Don’t we all have memories of taking exams – the butterflies in the stomach, the hushed exam hall, the invigilator saying “you can turn over your papers now”? Because assessment and education are something that are completely intertwined. Assessment allows us to demonstrate our learning and prove our achievement to others – and sometimes just ourselves.
The University has a mission to contribute to society through the pursuit of education and learning and it was just this sort of mission that saw the founding fathers of Cambridge Assessment come together in 1858 to create our first school leaving exams. The University subsidised the cost of running the first year to the tune of 10 per cent, and that close partnership continues to this day.
In the years since, the University of Cambridge Local Examinations Syndicate – as it was known then – has grown into a truly international organisation, designing and delivering assessments to more than eight million learners in more than 170 countries worldwide. It is the only awarding body still owned by a university, but is now much more than an exam board. It is a trusted partner to governments the world over, a leading figure in curriculum development, and home to the largest research capability of its kind in Europe. Increasingly it is exploring new horizons in education – whether it is harnessing the power of big data to help learners, or exploring digital alternatives to traditional paper-based exams.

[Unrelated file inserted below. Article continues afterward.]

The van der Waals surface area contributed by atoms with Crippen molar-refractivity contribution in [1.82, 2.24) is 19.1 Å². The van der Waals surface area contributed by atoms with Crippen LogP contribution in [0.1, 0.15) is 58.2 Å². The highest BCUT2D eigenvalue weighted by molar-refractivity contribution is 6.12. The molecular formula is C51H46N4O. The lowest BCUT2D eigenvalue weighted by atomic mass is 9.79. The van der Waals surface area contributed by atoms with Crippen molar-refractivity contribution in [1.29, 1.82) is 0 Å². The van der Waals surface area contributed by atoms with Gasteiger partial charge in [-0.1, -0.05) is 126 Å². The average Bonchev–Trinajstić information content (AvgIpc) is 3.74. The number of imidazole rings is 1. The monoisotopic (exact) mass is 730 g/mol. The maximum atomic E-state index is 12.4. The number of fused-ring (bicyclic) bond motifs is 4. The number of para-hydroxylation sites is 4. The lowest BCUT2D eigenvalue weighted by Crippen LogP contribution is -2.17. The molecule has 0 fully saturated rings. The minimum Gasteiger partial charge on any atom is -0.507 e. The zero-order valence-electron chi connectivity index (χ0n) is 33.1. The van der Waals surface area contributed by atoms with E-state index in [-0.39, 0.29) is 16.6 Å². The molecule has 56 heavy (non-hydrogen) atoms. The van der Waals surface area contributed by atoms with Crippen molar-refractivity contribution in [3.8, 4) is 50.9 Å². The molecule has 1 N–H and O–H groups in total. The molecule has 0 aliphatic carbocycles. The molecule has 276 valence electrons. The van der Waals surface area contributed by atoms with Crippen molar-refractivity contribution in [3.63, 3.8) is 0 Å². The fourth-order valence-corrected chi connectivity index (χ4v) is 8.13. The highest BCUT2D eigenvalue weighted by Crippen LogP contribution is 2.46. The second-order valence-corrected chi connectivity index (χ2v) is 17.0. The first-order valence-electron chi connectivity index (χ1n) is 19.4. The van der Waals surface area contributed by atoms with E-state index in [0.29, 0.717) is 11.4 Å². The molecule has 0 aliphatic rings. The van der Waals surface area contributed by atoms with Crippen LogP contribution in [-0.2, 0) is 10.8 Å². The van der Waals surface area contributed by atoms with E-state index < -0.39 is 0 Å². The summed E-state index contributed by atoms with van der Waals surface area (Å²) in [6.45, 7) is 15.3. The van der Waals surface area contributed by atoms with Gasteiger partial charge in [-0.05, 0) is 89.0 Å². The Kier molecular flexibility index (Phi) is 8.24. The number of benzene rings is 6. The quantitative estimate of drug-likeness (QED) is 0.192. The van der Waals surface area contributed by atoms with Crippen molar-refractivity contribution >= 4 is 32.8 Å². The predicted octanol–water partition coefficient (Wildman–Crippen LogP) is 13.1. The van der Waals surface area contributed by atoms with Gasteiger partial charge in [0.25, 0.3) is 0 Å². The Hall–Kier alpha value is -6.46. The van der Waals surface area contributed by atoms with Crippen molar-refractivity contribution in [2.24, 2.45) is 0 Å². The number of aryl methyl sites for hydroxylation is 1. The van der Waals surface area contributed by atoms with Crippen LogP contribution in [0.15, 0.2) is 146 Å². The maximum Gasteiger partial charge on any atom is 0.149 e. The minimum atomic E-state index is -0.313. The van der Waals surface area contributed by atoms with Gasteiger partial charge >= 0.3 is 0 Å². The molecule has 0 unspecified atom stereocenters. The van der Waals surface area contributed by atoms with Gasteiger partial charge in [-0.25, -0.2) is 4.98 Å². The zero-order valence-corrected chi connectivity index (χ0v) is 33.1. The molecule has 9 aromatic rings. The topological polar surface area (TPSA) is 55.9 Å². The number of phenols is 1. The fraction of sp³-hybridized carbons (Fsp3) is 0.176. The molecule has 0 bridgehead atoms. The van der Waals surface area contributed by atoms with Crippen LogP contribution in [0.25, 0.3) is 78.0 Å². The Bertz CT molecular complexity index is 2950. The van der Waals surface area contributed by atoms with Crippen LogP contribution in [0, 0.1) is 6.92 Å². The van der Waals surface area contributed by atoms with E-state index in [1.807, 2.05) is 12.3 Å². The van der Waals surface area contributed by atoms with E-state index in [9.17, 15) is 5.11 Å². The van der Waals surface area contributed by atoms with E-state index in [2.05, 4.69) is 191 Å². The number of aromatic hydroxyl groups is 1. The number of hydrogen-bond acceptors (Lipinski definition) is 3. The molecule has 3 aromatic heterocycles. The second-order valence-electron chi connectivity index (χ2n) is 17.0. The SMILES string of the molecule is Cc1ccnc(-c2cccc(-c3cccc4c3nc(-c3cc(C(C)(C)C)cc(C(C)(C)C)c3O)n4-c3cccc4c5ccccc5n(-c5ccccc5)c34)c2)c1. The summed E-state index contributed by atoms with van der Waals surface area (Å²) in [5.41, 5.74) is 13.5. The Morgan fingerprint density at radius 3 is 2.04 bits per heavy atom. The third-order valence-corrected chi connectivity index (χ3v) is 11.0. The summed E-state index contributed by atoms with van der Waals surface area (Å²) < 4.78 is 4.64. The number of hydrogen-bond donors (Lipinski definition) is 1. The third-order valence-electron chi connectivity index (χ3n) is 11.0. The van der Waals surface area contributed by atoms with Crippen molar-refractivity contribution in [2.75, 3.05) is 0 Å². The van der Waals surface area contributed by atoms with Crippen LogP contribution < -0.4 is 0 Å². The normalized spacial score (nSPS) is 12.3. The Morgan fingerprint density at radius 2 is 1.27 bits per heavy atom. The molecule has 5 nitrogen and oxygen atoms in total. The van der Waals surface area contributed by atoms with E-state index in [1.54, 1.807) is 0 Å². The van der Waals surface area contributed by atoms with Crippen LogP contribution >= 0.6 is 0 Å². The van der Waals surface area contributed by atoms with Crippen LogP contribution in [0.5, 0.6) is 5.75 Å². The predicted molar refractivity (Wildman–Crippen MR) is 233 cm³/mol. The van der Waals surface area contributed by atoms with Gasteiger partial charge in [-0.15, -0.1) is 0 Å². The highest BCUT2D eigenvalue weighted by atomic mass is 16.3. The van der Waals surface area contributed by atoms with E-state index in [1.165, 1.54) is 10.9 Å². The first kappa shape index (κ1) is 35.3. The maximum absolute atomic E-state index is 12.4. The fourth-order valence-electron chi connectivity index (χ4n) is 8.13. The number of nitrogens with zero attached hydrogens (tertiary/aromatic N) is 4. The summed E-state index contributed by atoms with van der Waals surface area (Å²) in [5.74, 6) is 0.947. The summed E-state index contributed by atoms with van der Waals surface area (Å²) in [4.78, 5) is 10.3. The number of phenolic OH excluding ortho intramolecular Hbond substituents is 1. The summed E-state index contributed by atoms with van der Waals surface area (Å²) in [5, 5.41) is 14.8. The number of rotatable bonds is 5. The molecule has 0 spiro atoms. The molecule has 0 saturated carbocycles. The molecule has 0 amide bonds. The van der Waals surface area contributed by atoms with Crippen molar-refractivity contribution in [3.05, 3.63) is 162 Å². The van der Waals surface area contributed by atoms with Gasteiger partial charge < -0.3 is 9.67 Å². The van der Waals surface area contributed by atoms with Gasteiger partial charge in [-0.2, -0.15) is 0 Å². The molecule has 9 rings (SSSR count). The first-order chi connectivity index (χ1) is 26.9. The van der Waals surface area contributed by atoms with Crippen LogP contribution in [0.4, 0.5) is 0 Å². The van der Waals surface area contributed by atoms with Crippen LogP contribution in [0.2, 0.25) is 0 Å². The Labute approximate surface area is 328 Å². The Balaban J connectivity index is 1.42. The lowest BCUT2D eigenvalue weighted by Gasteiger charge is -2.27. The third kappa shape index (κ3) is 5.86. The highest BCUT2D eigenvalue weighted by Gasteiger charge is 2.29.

I am delighted to be Chair of Cambridge Assessment’s Syndicate and it is a position from which I observe first-hand its continuing success. It has been another year of impressive growth financially for the Group but the year has also seen a milestone in its move to a new purpose-built global headquarters. These premises, designed by the award-winning Eric Parry Architects and incorporating a public art project by the renowned artists Vong Phaophanit and Claire Oboussier, are a new landmark visible to those approaching Cambridge from the south. The building is just across the road from Cambridge University Press and these organisations’ physical proximity is helping foster the perfect conditions for collaboration and closer working between the two.
Both organisations are governed by the new Press and Assessment Board (PAB), which, under the direction of the University’s Chief Financial Officer, Anthony Odgers, is fundamental to increasing collaboration, ensuring we make the most of opportunities to increase educational impact and value to learners.
Lastly, I must thank my immediate predecessor as chair of Cambridge Assessment’s Syndicate, the former Vice-Chancellor Sir Leszek Borysiewicz. I would also like to formally welcome new Syndicate members Dr Sue Swaffield and Professor Sarah Worthington. I look forward to continuing to work with them, as well as the existing members and the PAB, in furtherance of our educational mission.
Professor Stephen Toope
Vice-Chancellor of the University of Cambridge
and Chair of Cambridge Assessment’s Syndicate
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